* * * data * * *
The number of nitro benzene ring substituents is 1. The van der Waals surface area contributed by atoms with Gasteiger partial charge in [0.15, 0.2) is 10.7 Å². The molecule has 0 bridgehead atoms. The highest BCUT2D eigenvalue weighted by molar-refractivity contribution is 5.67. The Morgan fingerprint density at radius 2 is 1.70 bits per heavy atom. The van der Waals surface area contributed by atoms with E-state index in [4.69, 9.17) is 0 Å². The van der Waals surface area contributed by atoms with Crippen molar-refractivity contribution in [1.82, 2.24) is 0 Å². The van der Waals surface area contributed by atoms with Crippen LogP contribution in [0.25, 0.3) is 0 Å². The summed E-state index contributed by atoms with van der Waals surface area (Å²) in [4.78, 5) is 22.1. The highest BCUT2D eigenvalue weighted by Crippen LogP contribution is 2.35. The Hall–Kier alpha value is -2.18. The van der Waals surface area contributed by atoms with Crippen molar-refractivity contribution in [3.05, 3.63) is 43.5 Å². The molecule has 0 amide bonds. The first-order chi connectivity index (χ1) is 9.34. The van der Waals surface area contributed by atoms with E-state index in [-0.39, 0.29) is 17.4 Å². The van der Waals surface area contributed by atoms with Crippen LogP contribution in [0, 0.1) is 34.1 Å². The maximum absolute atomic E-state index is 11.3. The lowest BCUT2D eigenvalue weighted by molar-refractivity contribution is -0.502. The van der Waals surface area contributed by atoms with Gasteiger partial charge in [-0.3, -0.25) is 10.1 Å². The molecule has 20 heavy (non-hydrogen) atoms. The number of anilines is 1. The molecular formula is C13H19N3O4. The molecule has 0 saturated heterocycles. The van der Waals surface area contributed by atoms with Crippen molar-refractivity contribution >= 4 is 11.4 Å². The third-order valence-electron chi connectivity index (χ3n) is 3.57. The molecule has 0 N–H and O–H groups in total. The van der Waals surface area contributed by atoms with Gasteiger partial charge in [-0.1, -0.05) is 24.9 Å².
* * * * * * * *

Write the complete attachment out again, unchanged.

The number of nitro benzene ring substituents is 1. The van der Waals surface area contributed by atoms with Gasteiger partial charge in [0.15, 0.2) is 10.7 Å². The molecule has 0 bridgehead atoms. The highest BCUT2D eigenvalue weighted by molar-refractivity contribution is 5.67. The Morgan fingerprint density at radius 2 is 1.70 bits per heavy atom. The van der Waals surface area contributed by atoms with E-state index in [4.69, 9.17) is 0 Å². The van der Waals surface area contributed by atoms with Crippen molar-refractivity contribution in [1.82, 2.24) is 0 Å². The van der Waals surface area contributed by atoms with Crippen LogP contribution in [0.25, 0.3) is 0 Å². The summed E-state index contributed by atoms with van der Waals surface area (Å²) in [4.78, 5) is 22.1. The highest BCUT2D eigenvalue weighted by Crippen LogP contribution is 2.35. The Hall–Kier alpha value is -2.18. The van der Waals surface area contributed by atoms with Crippen molar-refractivity contribution in [3.05, 3.63) is 43.5 Å². The molecule has 0 amide bonds. The first-order chi connectivity index (χ1) is 9.34. The van der Waals surface area contributed by atoms with E-state index in [-0.39, 0.29) is 17.4 Å². The van der Waals surface area contributed by atoms with Crippen LogP contribution in [0, 0.1) is 34.1 Å². The maximum absolute atomic E-state index is 11.3. The lowest BCUT2D eigenvalue weighted by molar-refractivity contribution is -0.502. The van der Waals surface area contributed by atoms with Gasteiger partial charge in [-0.3, -0.25) is 10.1 Å². The molecule has 20 heavy (non-hydrogen) atoms. The number of anilines is 1. The molecular formula is C13H19N3O4. The molecule has 0 saturated heterocycles. The van der Waals surface area contributed by atoms with Crippen molar-refractivity contribution >= 4 is 11.4 Å². The third-order valence-electron chi connectivity index (χ3n) is 3.57. The molecule has 0 N–H and O–H groups in total. The van der Waals surface area contributed by atoms with Gasteiger partial charge in [-0.1, -0.05) is 24.9 Å².